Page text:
Tree species selection in Cheyenne is limited due to these conditions. Many of the broadleaf deciduous trees that are growing well in Cheyenne are not very strong trees. The cottonwoods, poplars, willows, Siberian elms, and soft maples like boxelder and silver maple, are fast growing short-lived trees. Fast growing trees usually equates to structurally weak trees. Cottonwoods, poplars, silver maples, and willows can grow very large limbs in a short period of time, 20 years. These fast growing trees are more likely to acquire a wood decay fungus in the interior heartwood of the trees. Frequently these trees will have large hollow limbs or trunks initially caused by wood decay fungus. Squirrels and cavity nesting birds take advantage of the decaying wood by excavating it out of the tree to make a home for themselves. Although structurally weakened, trees with hollow cavities in limbs and trunks are critical habitat for birds and squirrels. The challenge is to provide habitat for urban wildlife and to keep trees safe for human activities below them.

The Siberian elm, commonly, but incorrectly known as a Chinese elm, is an imported tree from Asia, initially used to a great extent in wind breaks throughout the Great Plains states. This tree species can grow just about anywhere and under any condition. The life expectancy of Siberian elms is usually 40 to 60 years. They produce an abundant amount of seed that will sprout anywhere including lawns, alleys, and in cracks in street pavement. Most Siberian elms will still have green leaves at the end of October. An exotic insect from Asia, the banded elm bark beetle, is causing mortality in the Siberian elms in and around Cheyenne. Trees retaining leaves into the snowy months are more likely to suffer major limb breakage when snow collects on the leaves and limbs. Since they are in green leaf late into the season not only are they susceptible to snow damage, they are susceptible to extreme temperature drops as well. The Halloween freeze in 1991, when the temperature dropped from the 60's to below zero in a short period of time, killed or caused extensive die-back in many Siberian elms in the northern Great Plains.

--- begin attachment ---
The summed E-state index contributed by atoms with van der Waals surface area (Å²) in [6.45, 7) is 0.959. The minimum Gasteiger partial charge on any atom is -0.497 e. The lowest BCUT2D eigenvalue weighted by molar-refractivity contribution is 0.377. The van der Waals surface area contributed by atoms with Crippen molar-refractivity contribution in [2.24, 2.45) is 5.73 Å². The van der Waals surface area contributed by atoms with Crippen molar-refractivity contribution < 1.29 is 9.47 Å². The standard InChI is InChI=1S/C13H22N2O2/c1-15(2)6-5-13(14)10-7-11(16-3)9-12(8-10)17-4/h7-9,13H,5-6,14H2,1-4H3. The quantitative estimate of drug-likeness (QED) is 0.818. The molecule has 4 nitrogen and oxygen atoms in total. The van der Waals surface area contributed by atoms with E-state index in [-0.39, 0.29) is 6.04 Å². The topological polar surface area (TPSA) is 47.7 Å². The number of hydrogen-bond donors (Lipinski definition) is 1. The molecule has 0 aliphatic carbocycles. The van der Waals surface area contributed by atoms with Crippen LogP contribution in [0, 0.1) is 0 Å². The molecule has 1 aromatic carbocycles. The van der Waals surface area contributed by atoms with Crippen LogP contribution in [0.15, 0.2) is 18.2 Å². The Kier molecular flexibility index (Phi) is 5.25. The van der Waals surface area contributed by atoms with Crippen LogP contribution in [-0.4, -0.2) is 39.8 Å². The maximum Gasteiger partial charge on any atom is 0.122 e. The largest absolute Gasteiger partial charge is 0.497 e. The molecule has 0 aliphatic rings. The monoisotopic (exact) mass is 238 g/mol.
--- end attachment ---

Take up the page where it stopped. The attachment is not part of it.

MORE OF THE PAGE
Cottonwood Trees: Facts and Info

Wyoming State Tree:  Plains Cottonwood, Populus sargentii Dode.

Size:  60 to 100 feet tall,  60-100 foot canopy spread,  trunk diameter up to 5 or 6 feet.

Minimum Ground Space:
 15 feet diameter of open ground around a cottonwood tree trunk.

Lifespan:
 Variable, up to 100 years.

Female cottonwood trees:
 Produce the cottony covered seed.

Male cottonwood trees:
  Produce pollen.

Wyoming State Tree - Plains Cottonwood, Populus sargentii Dode. Dendrologists do not have a consensus of opinion if the Plains cottonwood is a separate species or a variety of eastern cottonwood - Populus deltoids var. occidentalis. Cottonwood trees are in the Willow family and the Poplar genus.

The plains cottonwoods, eastern cottonwoods and other true species of cottonwoods are majestic and magnificent trees, especially when they are allowed to reach their full, unrestricted growth potential. Cottonwoods grow well in Cheyenne and in Wyoming in general. Cottonwoods are typically found growing along streams, irrigation ditches, and around lakes. Although they grow best around a source of water, they can tolerate dry soils, if grown in dry soils from the start. Cottonwood trees grow fast, can grow large heavy limbs, are weak-wooded, are prone to wood decay, and on average have a safe lifespan of 70 years. Additional information on cottonwoods at National Arbor Day Foundation.